The purpose of the PRIX index is to forecast political developments that can affect oil exports from the world’s 20 largest oil exporters. The exports from these countries are in turn an important factor in determining the oil price.
The PRIX global index number for the second quarter of 2015 is 55.87. The range of possible index values is 0-100, where 0 represents a maximum reduction in oil exports, 100 represents a maximum increase in exports, and 50 represents no change. Thus the value for this quarter is clearly above the middle of the range and a rise from the first quarter of 2015, when the global index number was 52.63. This means that political developments in the 20 largest oil-exporting countries point towards a rise in exports during the coming three months. If this comes true and if other factors remain stable, it means that oil prices may fall from current levels.
In this round of the index we have expanded the number countries covered from 15 to 20, and the number Country Analysts from 189 to 293.
The index number without decimals will be posted on the index website prixindex.net
As a Country Analyst, you get the number before the public, as well as detailed information that will not be put on the website: the index number with two decimals, separate index numbers for each of the 20 countries covered by the index, the number of Country Analysts who provided input for the index and the convergence between their opinions.
Table 1. Country-level PRIX index numbers for first and second quarter of 2015 compared
0=max decline in exports, 100=max increase in exports
As can be seen from Table 1, Iraq, Iran and Angola are the countries where political developments are expected to be most conducive to rising oil exports. In the case of Iraq and Iran the numbers are quite dramatic. Meanwhile the situation in Azerbaijan, Libya and Colombia is considered to be most conducive to falling oil exports. The largest changes from the first to the second quarter of 2015 were in Iraq, Iran and Venezuela (which shifted towards expectations of rising oil exports), and Oman, the UAE and Algeria (which shifted towards expectations of falling oil exports).
Standard deviation provides a measure of the agreement/disagreement of Country Analysts on each of the countries. If all Country Analysts give the same assessment for a country, the standard deviation is 0. The greater the standard deviation, the more divergent the views of the country analysts. Such divergence can serve as an indication of the clarity and predictability of the political situation in the countries. When Country Analysts tend towards unanimity, the political trajectory of a country is probably more predictable (independently of whether it is stable or not, in the sense that it may be stably unstable); and vice versa, when Country Analysts give contradictory input about a country, the trajectory may be less predictable.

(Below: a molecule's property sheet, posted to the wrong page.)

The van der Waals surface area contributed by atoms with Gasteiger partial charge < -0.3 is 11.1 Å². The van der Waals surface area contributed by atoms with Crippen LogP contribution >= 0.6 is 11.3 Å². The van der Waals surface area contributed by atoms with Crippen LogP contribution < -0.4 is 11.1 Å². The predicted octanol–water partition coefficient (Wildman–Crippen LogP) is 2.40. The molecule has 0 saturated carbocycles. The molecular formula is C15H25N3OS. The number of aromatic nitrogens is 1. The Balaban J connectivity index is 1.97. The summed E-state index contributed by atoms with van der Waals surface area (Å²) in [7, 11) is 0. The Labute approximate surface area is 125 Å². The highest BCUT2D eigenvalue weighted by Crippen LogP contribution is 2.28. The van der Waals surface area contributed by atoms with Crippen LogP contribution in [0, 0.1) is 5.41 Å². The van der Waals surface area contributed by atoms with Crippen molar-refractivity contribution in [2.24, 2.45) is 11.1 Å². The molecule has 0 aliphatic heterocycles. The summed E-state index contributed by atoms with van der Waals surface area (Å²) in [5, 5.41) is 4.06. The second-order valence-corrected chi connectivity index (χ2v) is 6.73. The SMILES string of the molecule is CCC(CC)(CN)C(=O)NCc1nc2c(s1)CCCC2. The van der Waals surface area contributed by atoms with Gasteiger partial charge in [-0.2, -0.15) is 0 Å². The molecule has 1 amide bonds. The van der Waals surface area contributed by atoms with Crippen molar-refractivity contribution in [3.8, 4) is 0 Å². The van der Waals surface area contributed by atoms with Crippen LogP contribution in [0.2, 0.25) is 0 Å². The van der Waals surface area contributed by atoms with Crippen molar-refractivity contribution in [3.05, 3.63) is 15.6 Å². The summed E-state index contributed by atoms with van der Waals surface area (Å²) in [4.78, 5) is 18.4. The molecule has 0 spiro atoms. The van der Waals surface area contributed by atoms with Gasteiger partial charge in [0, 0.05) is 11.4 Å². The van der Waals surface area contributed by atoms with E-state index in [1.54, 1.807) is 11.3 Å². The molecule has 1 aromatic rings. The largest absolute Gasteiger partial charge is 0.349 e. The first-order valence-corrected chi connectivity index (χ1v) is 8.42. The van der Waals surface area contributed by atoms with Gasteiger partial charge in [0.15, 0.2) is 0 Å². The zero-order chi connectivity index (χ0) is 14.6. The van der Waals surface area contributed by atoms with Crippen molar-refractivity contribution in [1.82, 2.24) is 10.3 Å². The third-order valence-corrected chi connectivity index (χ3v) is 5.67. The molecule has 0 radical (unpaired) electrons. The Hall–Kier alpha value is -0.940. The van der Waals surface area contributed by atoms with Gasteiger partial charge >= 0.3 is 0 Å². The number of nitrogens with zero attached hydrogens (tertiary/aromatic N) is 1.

Table 2. Agreement between Country Analysts measured as standard deviation.
0=max agreement, 1= max disagreement
According to Table 2, there was greatest disagreement among the Country Analysts on Colombia, Libya and Russia; and least disagreement among Country Analysts on Ecuador, Kuwait and Qatar. The table also shows that the disagreement among Country Analysts increased most from the first quarter to the second quarter in Saudi Arabia, Russia and Iraq – indicating that the political trajectories of these countries and the consequences for their oil exports is becoming less clear. The disagreement decreased most in Kuwait, Qatar and Venezuela, indicating that these countries’ politics and oil exports are becoming clearer.
In the last round of the survey, Fleiss’s kappa was used to assess the degree of convergence/divergence between country analysts. However, a problem with Fleiss kappa is that it is meant to handle categorical data. There has been some discussion about whether the PRIX index scale (decreased, unchanged or increased exports) are categorical or ordinal, but we currently see them as ordinal and thus Fleiss kappa may not be accurate applied to these data. Instead we are therefore simply using standard deviation (sample method) to measure convergence.
Figure 1. Scatterplot of PRIX index values and standard deviation